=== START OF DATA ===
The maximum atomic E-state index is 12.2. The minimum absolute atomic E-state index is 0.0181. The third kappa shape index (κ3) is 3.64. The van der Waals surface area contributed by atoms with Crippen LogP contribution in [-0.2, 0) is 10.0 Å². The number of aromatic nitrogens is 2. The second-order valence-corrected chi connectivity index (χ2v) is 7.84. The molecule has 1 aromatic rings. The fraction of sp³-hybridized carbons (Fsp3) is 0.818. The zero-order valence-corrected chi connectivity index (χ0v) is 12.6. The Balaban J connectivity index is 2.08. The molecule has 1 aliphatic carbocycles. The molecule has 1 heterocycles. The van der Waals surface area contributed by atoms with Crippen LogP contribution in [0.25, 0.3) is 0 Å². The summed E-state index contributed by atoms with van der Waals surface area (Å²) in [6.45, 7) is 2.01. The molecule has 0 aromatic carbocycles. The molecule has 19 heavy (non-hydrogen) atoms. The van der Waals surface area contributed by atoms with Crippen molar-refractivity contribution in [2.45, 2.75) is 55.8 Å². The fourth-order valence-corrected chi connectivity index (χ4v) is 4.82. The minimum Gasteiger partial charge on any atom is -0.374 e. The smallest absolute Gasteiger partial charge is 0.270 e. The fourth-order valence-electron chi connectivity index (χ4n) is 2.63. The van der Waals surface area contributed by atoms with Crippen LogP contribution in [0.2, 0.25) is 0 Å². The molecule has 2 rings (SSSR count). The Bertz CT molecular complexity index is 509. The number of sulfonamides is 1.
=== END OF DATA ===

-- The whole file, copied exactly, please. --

The maximum atomic E-state index is 12.2. The minimum absolute atomic E-state index is 0.0181. The third kappa shape index (κ3) is 3.64. The van der Waals surface area contributed by atoms with Crippen LogP contribution in [-0.2, 0) is 10.0 Å². The number of aromatic nitrogens is 2. The second-order valence-corrected chi connectivity index (χ2v) is 7.84. The molecule has 1 aromatic rings. The fraction of sp³-hybridized carbons (Fsp3) is 0.818. The zero-order valence-corrected chi connectivity index (χ0v) is 12.6. The Balaban J connectivity index is 2.08. The molecule has 1 aliphatic carbocycles. The molecule has 1 heterocycles. The van der Waals surface area contributed by atoms with Crippen LogP contribution in [0.25, 0.3) is 0 Å². The summed E-state index contributed by atoms with van der Waals surface area (Å²) in [6.45, 7) is 2.01. The molecule has 0 aromatic carbocycles. The molecule has 19 heavy (non-hydrogen) atoms. The van der Waals surface area contributed by atoms with Crippen molar-refractivity contribution in [2.45, 2.75) is 55.8 Å². The fourth-order valence-corrected chi connectivity index (χ4v) is 4.82. The minimum Gasteiger partial charge on any atom is -0.374 e. The smallest absolute Gasteiger partial charge is 0.270 e. The fourth-order valence-electron chi connectivity index (χ4n) is 2.63. The van der Waals surface area contributed by atoms with Crippen LogP contribution in [0.2, 0.25) is 0 Å². The molecule has 2 rings (SSSR count). The Bertz CT molecular complexity index is 509. The number of sulfonamides is 1.